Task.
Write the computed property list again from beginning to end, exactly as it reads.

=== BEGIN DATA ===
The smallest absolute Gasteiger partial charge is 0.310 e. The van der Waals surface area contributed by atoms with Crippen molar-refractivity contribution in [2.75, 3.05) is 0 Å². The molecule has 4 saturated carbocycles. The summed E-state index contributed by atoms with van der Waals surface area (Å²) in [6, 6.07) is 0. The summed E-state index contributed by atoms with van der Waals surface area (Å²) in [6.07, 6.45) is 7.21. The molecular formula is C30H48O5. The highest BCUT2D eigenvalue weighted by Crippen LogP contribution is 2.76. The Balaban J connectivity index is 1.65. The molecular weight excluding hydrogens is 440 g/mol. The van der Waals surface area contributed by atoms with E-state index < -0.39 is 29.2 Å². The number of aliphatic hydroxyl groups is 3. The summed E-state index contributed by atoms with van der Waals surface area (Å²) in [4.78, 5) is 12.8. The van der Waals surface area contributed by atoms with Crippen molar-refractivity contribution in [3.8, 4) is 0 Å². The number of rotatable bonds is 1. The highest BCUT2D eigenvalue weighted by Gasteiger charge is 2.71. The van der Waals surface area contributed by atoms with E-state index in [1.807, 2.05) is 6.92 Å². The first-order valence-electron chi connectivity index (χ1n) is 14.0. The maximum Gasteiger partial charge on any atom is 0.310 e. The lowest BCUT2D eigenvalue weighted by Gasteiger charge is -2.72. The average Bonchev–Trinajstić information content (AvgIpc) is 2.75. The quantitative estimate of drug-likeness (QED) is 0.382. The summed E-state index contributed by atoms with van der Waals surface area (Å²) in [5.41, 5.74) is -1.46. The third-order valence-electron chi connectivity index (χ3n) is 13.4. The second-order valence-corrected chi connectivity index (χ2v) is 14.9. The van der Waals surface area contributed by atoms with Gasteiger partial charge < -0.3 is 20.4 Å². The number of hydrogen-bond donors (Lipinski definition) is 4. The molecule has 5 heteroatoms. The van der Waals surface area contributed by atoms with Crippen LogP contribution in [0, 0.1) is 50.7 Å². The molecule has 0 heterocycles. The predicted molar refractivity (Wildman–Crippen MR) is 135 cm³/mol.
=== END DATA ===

The smallest absolute Gasteiger partial charge is 0.310 e. The van der Waals surface area contributed by atoms with Crippen molar-refractivity contribution in [2.75, 3.05) is 0 Å². The molecule has 4 saturated carbocycles. The summed E-state index contributed by atoms with van der Waals surface area (Å²) in [6, 6.07) is 0. The summed E-state index contributed by atoms with van der Waals surface area (Å²) in [6.07, 6.45) is 7.21. The molecular formula is C30H48O5. The highest BCUT2D eigenvalue weighted by Crippen LogP contribution is 2.76. The Balaban J connectivity index is 1.65. The molecular weight excluding hydrogens is 440 g/mol. The van der Waals surface area contributed by atoms with E-state index < -0.39 is 29.2 Å². The number of aliphatic hydroxyl groups is 3. The summed E-state index contributed by atoms with van der Waals surface area (Å²) in [4.78, 5) is 12.8. The van der Waals surface area contributed by atoms with Crippen molar-refractivity contribution in [3.8, 4) is 0 Å². The number of rotatable bonds is 1. The highest BCUT2D eigenvalue weighted by Gasteiger charge is 2.71. The van der Waals surface area contributed by atoms with E-state index in [1.807, 2.05) is 6.92 Å². The first-order valence-electron chi connectivity index (χ1n) is 14.0. The maximum Gasteiger partial charge on any atom is 0.310 e. The lowest BCUT2D eigenvalue weighted by Gasteiger charge is -2.72. The average Bonchev–Trinajstić information content (AvgIpc) is 2.75. The quantitative estimate of drug-likeness (QED) is 0.382. The summed E-state index contributed by atoms with van der Waals surface area (Å²) in [5.41, 5.74) is -1.46. The third-order valence-electron chi connectivity index (χ3n) is 13.4. The second-order valence-corrected chi connectivity index (χ2v) is 14.9. The van der Waals surface area contributed by atoms with Gasteiger partial charge < -0.3 is 20.4 Å². The number of hydrogen-bond donors (Lipinski definition) is 4. The molecule has 5 heteroatoms. The van der Waals surface area contributed by atoms with Crippen LogP contribution in [0, 0.1) is 50.7 Å². The molecule has 0 heterocycles. The predicted molar refractivity (Wildman–Crippen MR) is 135 cm³/mol.